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when you're back stage and watching the production of the you 2, jay sees or club show and watching it come alive. at the thunderbay i took a 16 hour drive to toronto to see my first big show, robert plant. it touched me really. my passion was just this two hours was magic and then from there i was going to figure out how does one become the business of lives and that was my pursuit from 20 years. >> rose: and music today is king. >> who would have thought. today we're celebrating live nation. we went public 1 years ago. nobody cared about us 12 years ago. for 30 years, the business was about the record. and snapster and streaming and cds and consumption around the record business and news media. promotion was you toured to sel records.
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then napster came along and digital down load and all of a sudden you started to tour to make money. >> rose: that's the principal revenue source for most artists. >> for young artists. when you're starting out you're going to make 90% of the money you'll make in a year comes from the road. is road now is not only the best way to connect to fans and those imaginal moments, it's paying bills. so the art now, the stream and what you create is magic but the road is where you're going to pay the bills. >> rose: you said an interesting thing. is there going to be enough acts for you to put on the road michael. and you said as long as they have to put food on the table they'll be touring. >> it's a win all around. because the other thing that has been, if you look at technology and what it's done to entertainment media companies, really live concerts is the only art form where technology enhanced it. it didn't disrupt it. why? >> rose: made music better. made the sound better. >> also it's not duplicatable.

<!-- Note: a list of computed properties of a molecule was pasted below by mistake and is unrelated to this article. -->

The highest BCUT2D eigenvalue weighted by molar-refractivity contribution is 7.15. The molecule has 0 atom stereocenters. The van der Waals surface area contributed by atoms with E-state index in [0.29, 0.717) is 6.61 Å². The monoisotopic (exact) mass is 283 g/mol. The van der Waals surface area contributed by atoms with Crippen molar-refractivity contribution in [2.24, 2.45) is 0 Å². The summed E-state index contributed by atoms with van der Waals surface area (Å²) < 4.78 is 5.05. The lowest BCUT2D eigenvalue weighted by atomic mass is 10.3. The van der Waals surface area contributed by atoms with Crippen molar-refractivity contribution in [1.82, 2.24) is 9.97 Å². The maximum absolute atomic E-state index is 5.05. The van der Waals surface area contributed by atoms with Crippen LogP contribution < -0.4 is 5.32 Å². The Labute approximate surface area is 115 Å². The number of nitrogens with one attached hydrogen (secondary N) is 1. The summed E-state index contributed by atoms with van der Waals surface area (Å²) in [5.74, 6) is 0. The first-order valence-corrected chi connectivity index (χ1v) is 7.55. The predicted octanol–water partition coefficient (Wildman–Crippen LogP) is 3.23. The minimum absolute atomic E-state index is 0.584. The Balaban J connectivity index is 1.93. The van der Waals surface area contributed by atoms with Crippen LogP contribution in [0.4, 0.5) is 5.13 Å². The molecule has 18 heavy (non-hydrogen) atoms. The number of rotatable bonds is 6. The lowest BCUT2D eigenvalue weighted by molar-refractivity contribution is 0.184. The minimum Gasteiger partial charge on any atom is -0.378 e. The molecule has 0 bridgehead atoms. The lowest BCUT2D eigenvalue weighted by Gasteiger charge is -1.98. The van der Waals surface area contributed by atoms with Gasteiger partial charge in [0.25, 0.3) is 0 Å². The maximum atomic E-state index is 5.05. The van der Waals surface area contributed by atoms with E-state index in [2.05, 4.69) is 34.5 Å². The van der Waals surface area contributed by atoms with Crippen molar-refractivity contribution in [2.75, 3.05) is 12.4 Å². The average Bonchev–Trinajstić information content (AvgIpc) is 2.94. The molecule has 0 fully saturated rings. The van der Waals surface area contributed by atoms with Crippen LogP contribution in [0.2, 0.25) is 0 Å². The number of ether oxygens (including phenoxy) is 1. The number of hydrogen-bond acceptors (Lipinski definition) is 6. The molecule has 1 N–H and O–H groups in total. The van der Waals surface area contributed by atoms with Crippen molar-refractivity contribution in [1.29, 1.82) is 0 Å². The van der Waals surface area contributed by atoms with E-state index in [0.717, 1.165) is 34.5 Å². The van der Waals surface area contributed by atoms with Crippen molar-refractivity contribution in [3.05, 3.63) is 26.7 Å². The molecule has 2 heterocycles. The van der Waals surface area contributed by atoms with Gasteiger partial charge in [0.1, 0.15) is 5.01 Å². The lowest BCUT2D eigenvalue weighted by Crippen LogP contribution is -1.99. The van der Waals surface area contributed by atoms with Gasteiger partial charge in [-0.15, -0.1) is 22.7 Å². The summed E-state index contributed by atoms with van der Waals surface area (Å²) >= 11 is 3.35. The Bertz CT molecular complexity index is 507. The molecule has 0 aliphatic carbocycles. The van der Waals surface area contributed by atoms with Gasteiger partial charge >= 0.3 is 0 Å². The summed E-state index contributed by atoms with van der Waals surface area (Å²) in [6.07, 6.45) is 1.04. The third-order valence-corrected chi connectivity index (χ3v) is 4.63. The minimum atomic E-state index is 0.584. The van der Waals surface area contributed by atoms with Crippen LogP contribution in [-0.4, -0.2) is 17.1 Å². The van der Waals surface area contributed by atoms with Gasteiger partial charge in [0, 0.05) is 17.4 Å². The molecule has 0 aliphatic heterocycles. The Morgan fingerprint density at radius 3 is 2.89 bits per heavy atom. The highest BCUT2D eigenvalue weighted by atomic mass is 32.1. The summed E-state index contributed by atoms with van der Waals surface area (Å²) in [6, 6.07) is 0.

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you will not watch u2 at home on your tv and still get those goose bums and magic moments with your son or daughter. >> rose: it's a spectacular moment. you see the artist coming out right over you thinking of u2. >> it's also when you go and people talk about their kodak moments in life, you remember bringing that girl to the first show. you brought your son to see acdc. you brought your wife or your date to beyonce show. the average customer with two shows a year, they are magic moments to them. they save, they plan and those are those moments where they will put them in their memory bank. they can't watch that on a dvd at home or streamed on youtube. it's where you go experience it and it comes to life. >> rose: what are the biggest acts, beyonce has the biggest tour last year. >> yes, beyonce is just phenomenal on her own. grossing tour of the year.t
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old play right behind them. >> rose: do they do about the same number of concerts. >> yes. there's been a really big surge in stadium tours. >> rose: i know. in 2018, it's all stadium tours. >> five years ago again people would have said oh where's the next u2, who is going to be the next rolling stones. you have taylor swift announcing her stadium tour. you have luke bryan country stars doing stadium tours this year. you have guns and roses and a reunion was magnificent. overall hip-hop urban music is on fire. law mars, jay-z, that is the new rock and roll for a new 19 year old so that is just selling out everywhere around the world. country. >> rose: electronic dance music. >> there's electronic. >> rose: is it coming up? >> i would say it's kind of, it
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had a moment. i think it's on a pause. i think it was fueling a lot of the festival business. we have some of the wildest successful ones, electronic music ensome fact electric daisy 400,000 people go to it. >> ros what happens in the festival. what is that. >> a festival which is really a european phenomena for years. in america, you went to the hockey rink or square gardens to see your show. in europe you got to remember they only had football stadiums. they don't have hawksy and basketball arenas. you were a promoter, you created tea in the park in ireland or scottland. this was really the way artists tudor in europe for years is a festival. and then they came to america and they played madison square gardens. and over the last ten years ago,